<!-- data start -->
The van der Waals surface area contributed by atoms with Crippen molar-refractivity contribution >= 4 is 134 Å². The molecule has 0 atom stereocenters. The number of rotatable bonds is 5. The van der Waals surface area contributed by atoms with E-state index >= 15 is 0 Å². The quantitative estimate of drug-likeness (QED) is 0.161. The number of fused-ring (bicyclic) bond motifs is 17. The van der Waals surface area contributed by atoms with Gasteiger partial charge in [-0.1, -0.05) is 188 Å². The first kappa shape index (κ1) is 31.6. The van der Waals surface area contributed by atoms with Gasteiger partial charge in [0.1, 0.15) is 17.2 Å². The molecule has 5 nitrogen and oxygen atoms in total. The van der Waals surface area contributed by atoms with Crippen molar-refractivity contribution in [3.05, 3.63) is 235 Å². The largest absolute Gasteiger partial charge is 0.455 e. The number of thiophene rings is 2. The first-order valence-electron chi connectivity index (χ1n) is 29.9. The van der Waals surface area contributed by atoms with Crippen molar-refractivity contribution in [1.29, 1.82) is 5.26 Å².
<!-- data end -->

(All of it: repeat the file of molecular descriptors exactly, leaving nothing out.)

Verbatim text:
The van der Waals surface area contributed by atoms with Crippen molar-refractivity contribution >= 4 is 134 Å². The molecule has 0 atom stereocenters. The number of rotatable bonds is 5. The van der Waals surface area contributed by atoms with E-state index >= 15 is 0 Å². The quantitative estimate of drug-likeness (QED) is 0.161. The number of fused-ring (bicyclic) bond motifs is 17. The van der Waals surface area contributed by atoms with Gasteiger partial charge in [-0.1, -0.05) is 188 Å². The first kappa shape index (κ1) is 31.6. The van der Waals surface area contributed by atoms with Gasteiger partial charge in [0.1, 0.15) is 17.2 Å². The molecule has 5 nitrogen and oxygen atoms in total. The van der Waals surface area contributed by atoms with Crippen molar-refractivity contribution in [3.05, 3.63) is 235 Å². The largest absolute Gasteiger partial charge is 0.455 e. The number of thiophene rings is 2. The first-order valence-electron chi connectivity index (χ1n) is 29.9. The van der Waals surface area contributed by atoms with Crippen molar-refractivity contribution in [1.29, 1.82) is 5.26 Å².